Orders were delivered to several different addresses but the end customer was always Kock’s company, Aquaries Ltd, based at Binns Road industrial estate in Old Swan.

Kock admitted conspiracy to evade the ban on importing Class A drugs plus possessing criminal property.


BRINDISI – Ingenti quantitativi di cocaina sarebbero giunti in Italia dal Nord Europa, secondo quanto emerso da indagini condotte dai carabinieri che hanno eseguito in vari comuni della provincia di Brindisi e a Bologna un’ordinanza di custodia cautelare a firma del gip Maurizio Saso a carico di 15 persone. Un provvedimento risulta al momento non eseguito.

Le persone arrestate e finite in carcere sono Francesco Trisolini, 51 anni di Oria; Patricia Theodora Van Heel, 43 anni olandese; Daniere Risonola, 40 anni di Oria; Semira Ruggiero, 46 anni di Oria; Simone Nucera, 29 anni di Oria; Patrizio Perrone, 55 anni di Torchiarolo; Maria Grazia Mileto, 49 anni di Torchiarolo; Raffaele Trisolini, 46 anni residente a Bologna; Giancarlo Secondo Rogoli, 49 anni di Mesagne; Lucrezia Maggi, 36 anni, di Torre Santa Susanna; Salvatore Morleo, 32 anni, di Torre Santa Susanna, Giuseppe SOlazzo, 33 anni di Torre Santa Susanna; Luigi Calati, 33 anni di Mesagne.
Ai domiciliari: Santo Mastria, 56 anni, di Oria; Crocifisso Di Potenza, di Latiano, 29 anni.



Neuf personnes ont été arrêtées. 60 kg de cannabis et 14 g de cocaïne ont été saisis. © Liberté
 Cette filière internationale a longtemps sévi dans les localités de Birkhadem, Hydra, Bab El-Oued, à l’est d’Alger et à Boumerdès.

Un important réseau spécialisé dans le trafic de drogue et de cocaïne a été démantelé, le week-end dernier, par les éléments de la Brigade de recherche et d’intervention (BRI) relevant de la sûreté de la wilaya d’Alger. Composée de neuf individus, cette filière internationale dispose  d’importantes complicités à l’extrême ouest du pays, plus exactement à Maghnia (Tlemcen) où la marchandise, en provenance du royaume chérifien, transitait.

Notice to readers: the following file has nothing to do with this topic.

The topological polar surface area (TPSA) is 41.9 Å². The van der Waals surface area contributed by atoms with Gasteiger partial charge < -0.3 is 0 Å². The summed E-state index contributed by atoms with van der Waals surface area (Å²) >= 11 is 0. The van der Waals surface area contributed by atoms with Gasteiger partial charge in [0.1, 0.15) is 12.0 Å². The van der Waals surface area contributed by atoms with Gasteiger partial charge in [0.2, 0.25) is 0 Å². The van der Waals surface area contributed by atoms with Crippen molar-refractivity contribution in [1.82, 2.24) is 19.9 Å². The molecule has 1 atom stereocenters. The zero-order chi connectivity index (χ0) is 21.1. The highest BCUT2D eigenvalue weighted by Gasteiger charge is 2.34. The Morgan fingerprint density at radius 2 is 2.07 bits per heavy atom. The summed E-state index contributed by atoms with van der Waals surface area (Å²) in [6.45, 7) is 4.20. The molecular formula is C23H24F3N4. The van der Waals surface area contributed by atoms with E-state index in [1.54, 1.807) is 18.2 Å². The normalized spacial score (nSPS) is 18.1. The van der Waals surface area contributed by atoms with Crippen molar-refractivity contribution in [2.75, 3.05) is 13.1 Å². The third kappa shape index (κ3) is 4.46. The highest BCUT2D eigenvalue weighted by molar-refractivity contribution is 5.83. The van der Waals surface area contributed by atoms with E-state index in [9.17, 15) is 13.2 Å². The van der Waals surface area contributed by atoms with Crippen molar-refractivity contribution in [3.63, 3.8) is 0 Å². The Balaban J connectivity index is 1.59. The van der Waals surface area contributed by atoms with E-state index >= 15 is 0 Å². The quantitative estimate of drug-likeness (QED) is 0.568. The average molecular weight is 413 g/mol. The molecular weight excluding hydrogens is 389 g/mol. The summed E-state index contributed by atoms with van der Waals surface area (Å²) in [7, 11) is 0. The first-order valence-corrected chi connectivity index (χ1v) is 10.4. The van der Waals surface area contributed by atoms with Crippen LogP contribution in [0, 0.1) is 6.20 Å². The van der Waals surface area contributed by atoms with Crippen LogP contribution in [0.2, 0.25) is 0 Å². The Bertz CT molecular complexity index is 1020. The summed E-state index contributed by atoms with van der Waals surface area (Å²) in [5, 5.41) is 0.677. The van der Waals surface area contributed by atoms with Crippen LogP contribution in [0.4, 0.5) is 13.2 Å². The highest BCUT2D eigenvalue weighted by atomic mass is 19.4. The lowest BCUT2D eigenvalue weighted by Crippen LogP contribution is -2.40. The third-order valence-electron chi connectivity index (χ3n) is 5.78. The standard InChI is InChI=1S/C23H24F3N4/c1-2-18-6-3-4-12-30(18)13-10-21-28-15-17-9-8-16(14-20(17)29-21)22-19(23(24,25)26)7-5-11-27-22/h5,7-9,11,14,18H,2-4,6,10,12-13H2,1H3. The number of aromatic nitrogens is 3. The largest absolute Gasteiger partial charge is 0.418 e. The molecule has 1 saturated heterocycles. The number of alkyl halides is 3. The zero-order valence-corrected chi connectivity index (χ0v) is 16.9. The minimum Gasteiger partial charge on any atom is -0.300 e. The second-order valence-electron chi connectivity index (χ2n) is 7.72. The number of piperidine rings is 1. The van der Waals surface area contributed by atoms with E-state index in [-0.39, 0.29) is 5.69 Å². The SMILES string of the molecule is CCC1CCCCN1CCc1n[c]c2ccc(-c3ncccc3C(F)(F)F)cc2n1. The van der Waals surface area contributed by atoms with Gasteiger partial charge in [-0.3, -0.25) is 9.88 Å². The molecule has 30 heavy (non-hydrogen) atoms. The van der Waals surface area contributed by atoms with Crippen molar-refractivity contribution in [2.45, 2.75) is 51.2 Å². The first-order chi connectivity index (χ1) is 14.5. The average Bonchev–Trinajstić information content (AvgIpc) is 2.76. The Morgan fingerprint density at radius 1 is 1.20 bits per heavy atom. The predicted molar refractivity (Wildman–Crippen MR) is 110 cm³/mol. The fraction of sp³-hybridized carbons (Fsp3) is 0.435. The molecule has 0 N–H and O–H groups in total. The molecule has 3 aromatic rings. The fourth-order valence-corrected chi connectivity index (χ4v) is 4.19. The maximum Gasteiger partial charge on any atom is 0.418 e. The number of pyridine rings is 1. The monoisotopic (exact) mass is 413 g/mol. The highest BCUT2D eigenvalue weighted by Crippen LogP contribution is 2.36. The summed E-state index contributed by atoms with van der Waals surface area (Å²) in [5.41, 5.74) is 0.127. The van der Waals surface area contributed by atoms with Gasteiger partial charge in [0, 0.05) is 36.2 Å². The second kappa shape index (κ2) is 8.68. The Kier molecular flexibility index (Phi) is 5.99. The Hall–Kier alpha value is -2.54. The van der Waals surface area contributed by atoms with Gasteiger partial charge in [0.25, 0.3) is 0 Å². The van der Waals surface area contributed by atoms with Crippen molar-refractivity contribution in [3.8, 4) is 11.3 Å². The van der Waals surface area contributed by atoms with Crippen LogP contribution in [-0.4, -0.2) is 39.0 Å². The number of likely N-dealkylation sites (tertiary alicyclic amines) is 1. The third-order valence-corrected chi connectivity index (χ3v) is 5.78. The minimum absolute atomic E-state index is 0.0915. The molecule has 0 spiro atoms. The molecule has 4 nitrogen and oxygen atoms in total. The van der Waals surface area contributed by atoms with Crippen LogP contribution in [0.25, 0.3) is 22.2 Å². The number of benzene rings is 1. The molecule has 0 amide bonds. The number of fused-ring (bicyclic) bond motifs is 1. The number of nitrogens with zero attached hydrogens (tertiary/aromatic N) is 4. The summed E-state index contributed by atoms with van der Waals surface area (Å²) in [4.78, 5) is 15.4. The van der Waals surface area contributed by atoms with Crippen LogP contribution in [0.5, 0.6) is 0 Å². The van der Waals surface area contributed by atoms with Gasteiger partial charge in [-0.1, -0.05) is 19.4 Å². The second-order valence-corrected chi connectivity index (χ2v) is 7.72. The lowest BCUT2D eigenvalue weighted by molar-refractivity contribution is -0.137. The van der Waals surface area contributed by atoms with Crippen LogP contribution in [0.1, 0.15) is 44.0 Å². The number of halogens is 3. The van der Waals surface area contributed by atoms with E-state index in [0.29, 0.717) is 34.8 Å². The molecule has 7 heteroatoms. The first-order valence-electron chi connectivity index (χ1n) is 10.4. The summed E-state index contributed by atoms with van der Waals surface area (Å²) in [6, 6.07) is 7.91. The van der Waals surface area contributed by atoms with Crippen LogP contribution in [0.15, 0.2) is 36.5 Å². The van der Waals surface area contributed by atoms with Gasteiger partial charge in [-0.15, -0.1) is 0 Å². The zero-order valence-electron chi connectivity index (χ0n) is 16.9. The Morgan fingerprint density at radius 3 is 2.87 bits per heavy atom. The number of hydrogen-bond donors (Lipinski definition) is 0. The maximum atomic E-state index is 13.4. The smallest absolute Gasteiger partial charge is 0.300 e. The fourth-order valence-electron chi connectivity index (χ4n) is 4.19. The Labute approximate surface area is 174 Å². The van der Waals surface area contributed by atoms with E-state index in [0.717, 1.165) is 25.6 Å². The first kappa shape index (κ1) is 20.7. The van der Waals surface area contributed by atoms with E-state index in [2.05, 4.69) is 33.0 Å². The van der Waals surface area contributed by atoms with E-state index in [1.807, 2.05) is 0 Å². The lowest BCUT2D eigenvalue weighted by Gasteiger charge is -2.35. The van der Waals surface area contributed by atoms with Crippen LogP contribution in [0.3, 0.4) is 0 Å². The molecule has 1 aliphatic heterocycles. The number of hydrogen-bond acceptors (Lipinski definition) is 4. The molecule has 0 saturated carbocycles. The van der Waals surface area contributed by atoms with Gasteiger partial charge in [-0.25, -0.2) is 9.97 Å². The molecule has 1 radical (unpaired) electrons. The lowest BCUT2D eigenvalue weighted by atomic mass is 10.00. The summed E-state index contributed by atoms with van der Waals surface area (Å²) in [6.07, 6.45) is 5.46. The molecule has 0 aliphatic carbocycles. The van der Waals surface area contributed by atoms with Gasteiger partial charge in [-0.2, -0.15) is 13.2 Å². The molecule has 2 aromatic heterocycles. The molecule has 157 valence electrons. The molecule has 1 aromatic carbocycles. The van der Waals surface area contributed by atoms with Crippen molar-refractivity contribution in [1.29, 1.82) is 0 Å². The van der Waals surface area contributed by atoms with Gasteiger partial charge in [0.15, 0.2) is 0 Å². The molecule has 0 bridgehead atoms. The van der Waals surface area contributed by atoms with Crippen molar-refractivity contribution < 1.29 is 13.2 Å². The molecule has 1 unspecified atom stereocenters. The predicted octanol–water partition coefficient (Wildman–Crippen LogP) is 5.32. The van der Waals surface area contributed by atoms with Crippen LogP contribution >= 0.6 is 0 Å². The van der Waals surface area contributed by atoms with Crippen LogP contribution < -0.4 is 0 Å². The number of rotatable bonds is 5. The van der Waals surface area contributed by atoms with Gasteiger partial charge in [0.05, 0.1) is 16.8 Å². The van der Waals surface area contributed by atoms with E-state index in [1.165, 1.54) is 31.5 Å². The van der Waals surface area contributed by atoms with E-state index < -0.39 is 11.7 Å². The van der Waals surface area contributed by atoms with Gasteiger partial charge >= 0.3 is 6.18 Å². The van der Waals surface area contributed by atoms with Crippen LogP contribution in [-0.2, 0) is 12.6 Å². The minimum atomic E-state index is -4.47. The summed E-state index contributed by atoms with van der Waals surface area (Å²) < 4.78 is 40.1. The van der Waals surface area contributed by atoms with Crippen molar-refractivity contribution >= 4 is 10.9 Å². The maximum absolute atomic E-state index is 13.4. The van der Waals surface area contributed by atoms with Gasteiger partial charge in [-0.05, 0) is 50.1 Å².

Le chef de sûreté de la wilaya d’Alger, Noureddine Berachedi, a révélé à Liberté que “le plus important dans cette affaire est le démantèlement de tout un réseau et la récupération de ses moyens logistiques”. En effet, la mise hors d’état de nuire de ce réseau a nécessité un travail de longue haleine des enquêteurs de la BRI. Ces derniers ont, dans un premier temps, réussi à localiser des narcotrafiquants dans la région de Maghnia, le Grand-Alger et Boumerdès. Après quoi, plusieurs souricières ont été tendues pour les pister et identifier leurs complicités et les lieux où était stockée la drogue, notamment la cocaïne.
Les multiples perquisitions de domiciles ont permis aux enquêteurs de récupérer des quantités importantes de résine de cannabis et de poudre  blanche. Selon M. Berachedi, la cocaïne était écoulée dans des cabarets et les quartiers riches de la capitale. En ce sens, notre interlocuteur a révélé que sept véhicules haut de gamme et plus de 300 millions de centimes ont également été saisis lors des différentes opérations menées par la BRI. Ces opérations ont
touché plusieurs localités d’Alger, dont Birkhadem, Hydra et Bab El-Oued, Réghaïa et Rouiba où la première cellule de ce réseau avait dissimulé plus de 60 kg de cannabis et 14 grammes de drogues dures. La seconde cellule, elle, activait sur l’axe Alger-Boumerdès. Celle-ci avait également écoulé d’importantes quantités de stupéfiants avant son démantèlement. Interrogé si le principal mis en cause, à savoir le baron, a été interpellé lors de cette opération, M. Berachedi a indiqué que ce dernier est identifié et demeure en fuite. En revanche, sa femme, qui était à la tête du réseau et qui acheminait l’argent et la cocaïne, notamment à Alger, a été interpellée par la BRI. Présentés hier matin devant le procureur de la République près le tribunal d’El-Harrach, ces neuf individus ont été inculpés pour association de malfaiteurs, détention et commercialisation de drogue, dont les drogues dites dures. Ces derniers ont été placés sous mandat de dépôt en attendant les résultats de l’instruction, notamment pour savoir où et comment l’argent des ventes a été blanchi.